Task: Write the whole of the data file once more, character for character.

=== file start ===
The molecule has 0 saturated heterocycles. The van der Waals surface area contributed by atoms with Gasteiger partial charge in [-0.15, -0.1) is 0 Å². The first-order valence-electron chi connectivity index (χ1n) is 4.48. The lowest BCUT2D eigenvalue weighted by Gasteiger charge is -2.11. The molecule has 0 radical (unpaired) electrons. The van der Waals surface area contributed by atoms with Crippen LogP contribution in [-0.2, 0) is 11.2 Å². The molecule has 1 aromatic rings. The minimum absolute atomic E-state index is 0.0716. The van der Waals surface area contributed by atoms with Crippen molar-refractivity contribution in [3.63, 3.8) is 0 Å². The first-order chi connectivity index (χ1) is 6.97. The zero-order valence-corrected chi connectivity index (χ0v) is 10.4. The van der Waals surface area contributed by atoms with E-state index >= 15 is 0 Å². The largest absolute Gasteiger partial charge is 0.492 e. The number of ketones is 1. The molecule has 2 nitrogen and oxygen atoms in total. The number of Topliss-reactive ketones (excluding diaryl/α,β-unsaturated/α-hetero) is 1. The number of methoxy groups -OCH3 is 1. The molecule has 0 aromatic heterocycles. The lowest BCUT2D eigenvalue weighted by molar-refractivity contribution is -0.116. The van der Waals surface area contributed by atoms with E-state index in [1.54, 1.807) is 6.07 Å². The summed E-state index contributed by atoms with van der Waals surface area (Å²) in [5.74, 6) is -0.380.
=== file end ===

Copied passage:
The molecule has 0 saturated heterocycles. The van der Waals surface area contributed by atoms with Gasteiger partial charge in [-0.15, -0.1) is 0 Å². The first-order valence-electron chi connectivity index (χ1n) is 4.48. The lowest BCUT2D eigenvalue weighted by Gasteiger charge is -2.11. The molecule has 0 radical (unpaired) electrons. The van der Waals surface area contributed by atoms with Crippen LogP contribution in [-0.2, 0) is 11.2 Å². The molecule has 1 aromatic rings. The minimum absolute atomic E-state index is 0.0716. The van der Waals surface area contributed by atoms with Crippen molar-refractivity contribution in [3.63, 3.8) is 0 Å². The first-order chi connectivity index (χ1) is 6.97. The zero-order valence-corrected chi connectivity index (χ0v) is 10.4. The van der Waals surface area contributed by atoms with E-state index >= 15 is 0 Å². The largest absolute Gasteiger partial charge is 0.492 e. The number of ketones is 1. The molecule has 2 nitrogen and oxygen atoms in total. The number of Topliss-reactive ketones (excluding diaryl/α,β-unsaturated/α-hetero) is 1. The number of methoxy groups -OCH3 is 1. The molecule has 0 aromatic heterocycles. The lowest BCUT2D eigenvalue weighted by molar-refractivity contribution is -0.116. The van der Waals surface area contributed by atoms with E-state index in [1.54, 1.807) is 6.07 Å². The summed E-state index contributed by atoms with van der Waals surface area (Å²) in [5.74, 6) is -0.380.